Appellant Hill also gave a taped statement to the police.   In it, he claimed that he knew the victim because he is an infrequent patron of the Tattletales lounge, where the victim is a waitress.   He stated that the victim was with Dorsey on the Friday night in question and that the victim and Dorsey picked him up in order to buy crack cocaine.   All three went to George's house on Valley Brook Drive, and all three smoked crack cocaine there.   Hill stated that the victim allowed him to borrow her minivan in order to buy more drugs from dealers in the Scottdale area.   Hill stated that he gave the victim crack cocaine in order to use the van.   Hill stated that, when he returned to George's house, he came back with a girl named “Vicky”;  that the victim got upset;  and that she was “screaming and yelling.”   He stated that he gave the victim's car keys to Fats when asked, because it was time to go;  that people were “raising hell”;  and that “you can't get high with a bunch of conflict.”   Hill stated that he knew what the victim had accused him of, but “ don't know where the accusation came from.”   Hill denied having sex with the victim.

At trial, the State called Dorsey to the stand.   After answering a few initial questions, including that he first saw the victim when she and Hill drove up in the victim's van to “where I was at,” Dorsey asked, “Excuse me, do I got to answer these questions?  ․ I mean I ain't had a chance to talk with nobody thoroughly.”   When told that he was required to answer the questions, Dorsey could not remember anything further about either the night in question or what he had said in his statement to the police:  “I mean I need a chance to talk to somebody, you know.”   No transcript of Dorsey's taped statement had been prepared, and thus Dorsey's memory could not be refreshed therefrom.   After the prosecutor attempted unsuccessfully to elicit further testimony from Dorsey, the trial court stated, “He is not going to remember anything.   We are just wasting our time with this, aren't we?   He is not going to testify.   He is not going to remember.”   Later, over a hearsay objection, the trial court permitted the State to play Dorsey's taped statement as a prior inconsistent statement.

Hill took the stand and testified on his own behalf.   He testified that he knew the victim from the Tattletales lounge, but had not seen her for a over a year.   He testified that he saw her again for the first time when he went to George's house on the day before the incident date, i.e., Thursday, March 2, 2000.   The victim was already at George's house smoking crack cocaine.   Hill testified that he started making small talk with her because he wanted to get the victim “to go in the back room.”   He asked the victim “did she want some crack, to go have sex in the back room.”   The victim agreed.   Hill testified that he and the victim spent approximately an hour and a half together smoking crack and that he spent “[a]ll the money I had so, you know, I probably had about $75 or whatever.”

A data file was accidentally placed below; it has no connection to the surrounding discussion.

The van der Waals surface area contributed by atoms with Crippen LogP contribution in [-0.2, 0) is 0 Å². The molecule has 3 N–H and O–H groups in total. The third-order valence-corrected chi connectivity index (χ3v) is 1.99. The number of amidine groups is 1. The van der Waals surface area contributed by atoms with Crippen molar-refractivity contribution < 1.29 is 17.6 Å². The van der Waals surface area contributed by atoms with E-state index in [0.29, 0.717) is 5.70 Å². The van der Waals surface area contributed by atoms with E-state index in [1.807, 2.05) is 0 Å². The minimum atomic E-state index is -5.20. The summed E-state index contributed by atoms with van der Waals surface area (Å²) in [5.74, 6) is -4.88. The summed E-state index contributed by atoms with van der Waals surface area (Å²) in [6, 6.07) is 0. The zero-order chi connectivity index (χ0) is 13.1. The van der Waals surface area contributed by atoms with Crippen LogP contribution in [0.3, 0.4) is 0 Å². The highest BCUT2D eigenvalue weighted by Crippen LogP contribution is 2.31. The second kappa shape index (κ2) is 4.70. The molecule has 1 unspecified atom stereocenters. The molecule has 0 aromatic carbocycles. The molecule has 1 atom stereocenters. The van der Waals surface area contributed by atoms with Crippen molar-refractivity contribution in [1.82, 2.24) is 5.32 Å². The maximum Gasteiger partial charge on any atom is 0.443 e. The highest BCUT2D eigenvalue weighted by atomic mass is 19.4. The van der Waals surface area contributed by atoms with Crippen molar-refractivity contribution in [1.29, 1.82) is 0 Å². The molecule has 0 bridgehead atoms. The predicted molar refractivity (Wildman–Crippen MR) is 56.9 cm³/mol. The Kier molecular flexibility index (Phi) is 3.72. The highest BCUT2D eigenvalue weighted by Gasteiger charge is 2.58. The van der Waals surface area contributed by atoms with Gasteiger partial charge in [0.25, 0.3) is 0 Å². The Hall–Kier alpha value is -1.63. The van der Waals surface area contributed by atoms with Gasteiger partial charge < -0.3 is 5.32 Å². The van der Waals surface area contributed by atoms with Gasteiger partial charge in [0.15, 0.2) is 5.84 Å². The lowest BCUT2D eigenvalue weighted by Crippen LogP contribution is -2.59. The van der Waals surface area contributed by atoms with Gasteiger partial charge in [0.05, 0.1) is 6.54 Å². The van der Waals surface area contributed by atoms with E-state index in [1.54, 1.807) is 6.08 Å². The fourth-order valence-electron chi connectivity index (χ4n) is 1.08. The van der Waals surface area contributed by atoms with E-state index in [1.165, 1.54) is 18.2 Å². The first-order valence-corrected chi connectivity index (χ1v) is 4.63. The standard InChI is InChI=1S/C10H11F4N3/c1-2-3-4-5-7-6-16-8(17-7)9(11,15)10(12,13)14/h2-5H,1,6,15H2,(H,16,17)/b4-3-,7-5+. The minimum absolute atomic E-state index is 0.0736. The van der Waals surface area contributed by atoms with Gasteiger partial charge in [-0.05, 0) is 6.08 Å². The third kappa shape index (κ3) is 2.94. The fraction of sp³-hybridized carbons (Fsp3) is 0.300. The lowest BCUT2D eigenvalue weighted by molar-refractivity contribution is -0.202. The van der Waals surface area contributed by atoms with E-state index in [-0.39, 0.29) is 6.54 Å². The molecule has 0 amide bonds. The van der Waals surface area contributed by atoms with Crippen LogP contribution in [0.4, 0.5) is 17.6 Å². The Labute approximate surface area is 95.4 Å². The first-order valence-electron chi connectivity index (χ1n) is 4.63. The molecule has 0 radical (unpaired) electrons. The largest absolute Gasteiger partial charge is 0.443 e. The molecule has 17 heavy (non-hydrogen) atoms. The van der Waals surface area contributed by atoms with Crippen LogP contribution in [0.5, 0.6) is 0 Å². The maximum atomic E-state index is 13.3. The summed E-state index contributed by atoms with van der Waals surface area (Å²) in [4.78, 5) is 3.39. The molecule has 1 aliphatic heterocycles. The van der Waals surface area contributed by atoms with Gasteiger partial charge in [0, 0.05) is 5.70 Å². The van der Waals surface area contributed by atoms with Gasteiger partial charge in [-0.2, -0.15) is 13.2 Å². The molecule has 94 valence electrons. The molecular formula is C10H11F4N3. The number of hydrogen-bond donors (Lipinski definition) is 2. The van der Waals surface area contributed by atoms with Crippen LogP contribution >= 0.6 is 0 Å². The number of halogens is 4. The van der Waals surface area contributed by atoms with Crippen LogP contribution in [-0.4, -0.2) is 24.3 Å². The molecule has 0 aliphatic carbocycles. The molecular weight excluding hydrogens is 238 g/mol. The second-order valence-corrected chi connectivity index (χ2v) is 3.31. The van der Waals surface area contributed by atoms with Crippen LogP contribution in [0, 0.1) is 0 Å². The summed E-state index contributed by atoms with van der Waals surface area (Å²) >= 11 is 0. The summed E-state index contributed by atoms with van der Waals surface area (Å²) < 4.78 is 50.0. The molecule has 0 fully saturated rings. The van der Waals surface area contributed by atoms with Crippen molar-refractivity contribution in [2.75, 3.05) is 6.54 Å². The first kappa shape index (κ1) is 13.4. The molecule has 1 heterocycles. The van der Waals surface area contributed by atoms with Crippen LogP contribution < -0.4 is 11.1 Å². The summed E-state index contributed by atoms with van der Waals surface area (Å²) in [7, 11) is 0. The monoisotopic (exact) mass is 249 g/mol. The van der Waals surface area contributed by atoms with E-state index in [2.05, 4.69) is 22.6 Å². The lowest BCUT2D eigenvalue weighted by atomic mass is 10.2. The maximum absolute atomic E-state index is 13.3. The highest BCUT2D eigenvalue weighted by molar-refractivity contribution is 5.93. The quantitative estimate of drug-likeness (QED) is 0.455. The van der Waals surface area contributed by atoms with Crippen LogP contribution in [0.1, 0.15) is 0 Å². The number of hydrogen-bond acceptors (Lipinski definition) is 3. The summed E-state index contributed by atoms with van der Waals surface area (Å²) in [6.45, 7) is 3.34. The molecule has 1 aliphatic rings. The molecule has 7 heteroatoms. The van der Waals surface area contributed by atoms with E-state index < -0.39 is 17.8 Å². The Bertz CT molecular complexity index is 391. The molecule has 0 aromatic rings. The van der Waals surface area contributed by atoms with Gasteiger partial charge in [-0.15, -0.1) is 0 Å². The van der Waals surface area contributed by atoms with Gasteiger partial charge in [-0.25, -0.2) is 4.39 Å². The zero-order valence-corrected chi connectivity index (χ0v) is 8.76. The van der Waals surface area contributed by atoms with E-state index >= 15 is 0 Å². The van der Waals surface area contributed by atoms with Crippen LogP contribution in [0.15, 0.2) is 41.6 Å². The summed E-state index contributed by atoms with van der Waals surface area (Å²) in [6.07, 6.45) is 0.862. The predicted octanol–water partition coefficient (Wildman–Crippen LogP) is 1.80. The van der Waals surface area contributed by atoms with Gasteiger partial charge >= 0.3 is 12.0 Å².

Hill testified that he returned to George's house the next night, the night in question March 3, 2000.   The victim arrived five minutes later.   Hill stated that the victim, and Dorsey, and he left in the victim's van to buy drugs in the Scottdale area.   He testified that everyone in the car was smoking crack cocaine.   When they all returned to George's house, the victim went inside and “sat there at the table and smoked crack.”   Hill claimed that he gave the victim a “dime” bag of crack in order to borrow her minivan;  that he borrowed the victim's van;  and that thereafter he returned to George's house with a “neighborhood junky” named “Vicky” and went into the back bedroom with her to have sex for drugs.   Hill claimed that while he was in the bedroom with Vicky, the victim got upset;  Hill testified that “I guess she [victim] got mad because she couldn't get no more dope, and then she went in a little panic, rage, you know.”   He testified, “[a]nd all of a sudden she jumped up and said something;  I don't know what.   I wasn't at the table, so I couldn't tell you what she said.   The only thing, they came back and told me that she out here acting crazy.”